RMIT SPECIAL FEATURE: far right councils: By RMIT Students Tiarna Condren, Eliza Freeman, Declan Bailey, Jack O’Shea-Ayres

    If you’ve tried to attend a local council meeting in the western suburbs recently you may have noticed that access is not as easy as it used to be. There are more security guards for a start, you might have to register to attend or ask a question, and in some cases you might not be able to attend in person.

    These extra security measures have been adopted by councils to quell a growing number of rowdy protestors angered by council decisions across a range of issues.
    Earlier this year protesters incensed by a proposed public toilet policy, which includes plans for gender neutral toilets, resulted in the Hobsons Bay City Council (HBCC) increasing security guards, installing floodlights, and checking IDs as residents entered the building.

    Over at Brimbank some Council meetings have been abandoned altogether following disruptions from a small group holding ‘Vote No’ in the referendum signs, seemingly angered by moves to change the date of Australia Day Citizenship ceremonies.

    This issue isn’t confined to the western suburbs. The Municipal Association of Victoria (MAV) says that at least 15 different councils across Victoria have faced disruptive protests, leading them to add security personnel, move online, ticket meetings or cancel meetings entirely for the safety of the councillors.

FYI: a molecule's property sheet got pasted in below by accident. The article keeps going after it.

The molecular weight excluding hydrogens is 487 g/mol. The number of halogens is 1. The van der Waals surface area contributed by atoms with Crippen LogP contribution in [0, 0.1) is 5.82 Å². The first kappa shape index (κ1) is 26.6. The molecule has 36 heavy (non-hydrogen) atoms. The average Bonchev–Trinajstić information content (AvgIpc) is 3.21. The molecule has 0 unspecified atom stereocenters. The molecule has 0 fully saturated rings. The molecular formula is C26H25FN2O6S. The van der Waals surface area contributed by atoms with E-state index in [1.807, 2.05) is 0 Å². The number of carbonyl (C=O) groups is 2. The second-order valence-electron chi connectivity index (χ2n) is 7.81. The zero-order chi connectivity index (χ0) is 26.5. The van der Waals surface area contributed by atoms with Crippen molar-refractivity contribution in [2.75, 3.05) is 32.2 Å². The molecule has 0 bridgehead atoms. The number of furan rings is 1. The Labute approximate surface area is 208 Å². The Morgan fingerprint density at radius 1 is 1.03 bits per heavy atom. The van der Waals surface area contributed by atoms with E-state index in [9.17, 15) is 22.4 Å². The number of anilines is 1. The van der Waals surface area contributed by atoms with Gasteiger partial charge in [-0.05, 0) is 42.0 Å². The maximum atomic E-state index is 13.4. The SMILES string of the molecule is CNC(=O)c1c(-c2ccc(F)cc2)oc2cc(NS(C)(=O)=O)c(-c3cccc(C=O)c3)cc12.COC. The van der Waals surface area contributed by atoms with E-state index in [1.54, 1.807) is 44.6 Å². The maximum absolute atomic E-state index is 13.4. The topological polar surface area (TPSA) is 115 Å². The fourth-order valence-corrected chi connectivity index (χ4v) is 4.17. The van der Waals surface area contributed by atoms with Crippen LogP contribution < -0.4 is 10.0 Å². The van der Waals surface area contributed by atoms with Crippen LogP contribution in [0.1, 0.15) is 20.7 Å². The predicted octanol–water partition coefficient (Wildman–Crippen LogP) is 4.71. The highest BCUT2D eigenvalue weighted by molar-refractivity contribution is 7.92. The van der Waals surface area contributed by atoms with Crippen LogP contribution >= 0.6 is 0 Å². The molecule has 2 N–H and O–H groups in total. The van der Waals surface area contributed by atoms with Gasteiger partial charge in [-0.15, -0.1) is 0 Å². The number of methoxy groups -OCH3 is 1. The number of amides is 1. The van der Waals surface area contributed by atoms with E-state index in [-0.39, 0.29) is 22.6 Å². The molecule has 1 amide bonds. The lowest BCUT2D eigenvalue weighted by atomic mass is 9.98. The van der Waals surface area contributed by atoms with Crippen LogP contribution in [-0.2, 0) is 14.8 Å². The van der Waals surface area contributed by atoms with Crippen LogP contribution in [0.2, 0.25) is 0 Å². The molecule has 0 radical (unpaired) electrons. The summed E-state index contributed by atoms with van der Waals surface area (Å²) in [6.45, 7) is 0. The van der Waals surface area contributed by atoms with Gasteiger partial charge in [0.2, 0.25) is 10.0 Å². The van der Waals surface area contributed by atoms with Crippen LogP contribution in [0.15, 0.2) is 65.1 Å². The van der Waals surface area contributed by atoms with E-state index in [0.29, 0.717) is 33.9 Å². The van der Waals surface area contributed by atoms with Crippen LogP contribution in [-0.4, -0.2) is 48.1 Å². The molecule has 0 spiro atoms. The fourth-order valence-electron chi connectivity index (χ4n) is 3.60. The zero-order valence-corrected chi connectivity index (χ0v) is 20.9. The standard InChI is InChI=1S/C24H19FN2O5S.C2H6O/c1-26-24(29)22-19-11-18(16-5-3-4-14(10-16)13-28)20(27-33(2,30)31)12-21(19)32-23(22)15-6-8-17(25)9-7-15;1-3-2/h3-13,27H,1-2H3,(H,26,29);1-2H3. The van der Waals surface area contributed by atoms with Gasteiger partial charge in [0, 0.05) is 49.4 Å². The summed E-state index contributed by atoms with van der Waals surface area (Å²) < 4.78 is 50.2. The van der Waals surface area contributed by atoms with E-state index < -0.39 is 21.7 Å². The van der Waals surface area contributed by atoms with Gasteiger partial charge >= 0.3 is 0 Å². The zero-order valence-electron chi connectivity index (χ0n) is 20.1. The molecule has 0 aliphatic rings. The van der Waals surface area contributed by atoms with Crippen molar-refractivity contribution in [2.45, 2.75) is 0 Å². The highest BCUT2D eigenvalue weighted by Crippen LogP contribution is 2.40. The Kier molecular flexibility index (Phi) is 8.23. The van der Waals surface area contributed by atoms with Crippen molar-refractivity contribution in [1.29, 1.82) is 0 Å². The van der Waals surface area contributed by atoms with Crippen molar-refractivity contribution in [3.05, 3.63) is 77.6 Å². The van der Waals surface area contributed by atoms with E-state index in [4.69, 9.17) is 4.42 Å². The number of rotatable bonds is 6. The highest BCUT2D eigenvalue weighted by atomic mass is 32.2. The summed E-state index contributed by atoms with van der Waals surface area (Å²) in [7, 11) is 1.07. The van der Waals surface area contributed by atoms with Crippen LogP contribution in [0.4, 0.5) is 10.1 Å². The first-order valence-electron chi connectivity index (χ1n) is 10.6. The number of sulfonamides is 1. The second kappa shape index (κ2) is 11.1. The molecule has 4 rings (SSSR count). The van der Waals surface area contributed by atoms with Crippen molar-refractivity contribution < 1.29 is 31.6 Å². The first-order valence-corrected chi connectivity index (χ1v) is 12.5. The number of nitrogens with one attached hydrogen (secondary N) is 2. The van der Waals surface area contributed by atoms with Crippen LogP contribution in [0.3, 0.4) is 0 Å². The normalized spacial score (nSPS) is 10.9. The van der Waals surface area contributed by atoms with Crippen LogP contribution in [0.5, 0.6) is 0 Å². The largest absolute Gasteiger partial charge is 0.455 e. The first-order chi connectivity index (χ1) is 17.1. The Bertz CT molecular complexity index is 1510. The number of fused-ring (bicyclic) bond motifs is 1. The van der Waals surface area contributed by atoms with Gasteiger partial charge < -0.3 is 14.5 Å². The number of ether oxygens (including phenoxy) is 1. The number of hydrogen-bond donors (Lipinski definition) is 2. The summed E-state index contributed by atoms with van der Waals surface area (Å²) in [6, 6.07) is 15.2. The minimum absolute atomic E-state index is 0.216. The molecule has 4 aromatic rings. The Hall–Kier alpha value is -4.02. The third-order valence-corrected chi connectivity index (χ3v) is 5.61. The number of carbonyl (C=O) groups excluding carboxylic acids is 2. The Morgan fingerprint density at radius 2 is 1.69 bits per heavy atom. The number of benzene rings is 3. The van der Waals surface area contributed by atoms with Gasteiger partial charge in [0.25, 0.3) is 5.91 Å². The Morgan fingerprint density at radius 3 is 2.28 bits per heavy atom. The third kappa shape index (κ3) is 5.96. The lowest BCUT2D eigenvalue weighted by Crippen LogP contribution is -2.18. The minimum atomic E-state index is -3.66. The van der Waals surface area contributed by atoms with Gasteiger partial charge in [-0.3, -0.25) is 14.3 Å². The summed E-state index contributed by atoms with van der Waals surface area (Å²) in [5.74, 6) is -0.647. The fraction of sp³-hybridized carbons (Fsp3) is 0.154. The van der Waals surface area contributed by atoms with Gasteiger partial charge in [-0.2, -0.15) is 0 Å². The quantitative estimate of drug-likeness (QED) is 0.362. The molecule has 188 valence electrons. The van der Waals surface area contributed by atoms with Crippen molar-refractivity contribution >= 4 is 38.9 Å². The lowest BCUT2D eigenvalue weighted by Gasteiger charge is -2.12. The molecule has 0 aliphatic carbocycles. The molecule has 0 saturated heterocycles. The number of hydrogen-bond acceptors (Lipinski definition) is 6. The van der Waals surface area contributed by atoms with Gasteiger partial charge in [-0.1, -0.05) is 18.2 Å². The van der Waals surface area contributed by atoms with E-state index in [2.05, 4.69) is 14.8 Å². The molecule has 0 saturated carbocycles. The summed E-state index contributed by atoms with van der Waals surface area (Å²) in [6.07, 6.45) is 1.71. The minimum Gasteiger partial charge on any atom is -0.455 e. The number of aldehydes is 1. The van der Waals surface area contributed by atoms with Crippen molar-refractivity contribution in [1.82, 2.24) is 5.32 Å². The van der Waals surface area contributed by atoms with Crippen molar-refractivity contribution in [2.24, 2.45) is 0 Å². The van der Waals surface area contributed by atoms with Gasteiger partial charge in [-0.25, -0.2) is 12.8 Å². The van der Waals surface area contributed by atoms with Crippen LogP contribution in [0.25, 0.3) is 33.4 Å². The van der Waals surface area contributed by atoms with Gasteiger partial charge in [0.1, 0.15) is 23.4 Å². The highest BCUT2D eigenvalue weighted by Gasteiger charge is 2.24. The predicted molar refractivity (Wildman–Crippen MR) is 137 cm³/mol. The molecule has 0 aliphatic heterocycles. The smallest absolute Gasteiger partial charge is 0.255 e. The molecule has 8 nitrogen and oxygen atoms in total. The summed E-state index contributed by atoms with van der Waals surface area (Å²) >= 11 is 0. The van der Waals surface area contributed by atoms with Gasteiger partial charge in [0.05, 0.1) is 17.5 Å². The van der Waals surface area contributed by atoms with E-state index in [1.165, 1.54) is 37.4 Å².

Many of these protests included threats of violence and were in opposition to planned LGBTIQA+ events. Groups targeting local councils often present themselves as ‘concerned citizens’, a cloak also adopted by conspiracy groups, and far-right agitators.

    A recent parliamentary inquiry into rise of extremism in Victoria provides some valuable insights into the rise of conspiracy groups and the far-right. It explores various aspects of extremism including ideological motivations, recruitment strategies, and the implications for community safety, with one of the key takeaways being the urgent need for proactive measures.

    The inquiry found that far-right groups operating in Victoria adopt a dialogue which focuses on nationalism, but target local politics, seeking to exploit local issues in order to be heard.

    These groups, though diverse in their ideologies, often share an inherent hostility towards liberal democracy. They encompass neo-Nazis and proto-fascists as well as the radical right which is focused on nationalism and anti-immigration.

    Associate Professor of Politics at Deakin University, Josh Roose says ‘what we’re seeing globally is a push to target what is considered the softer underbelly of democracy.’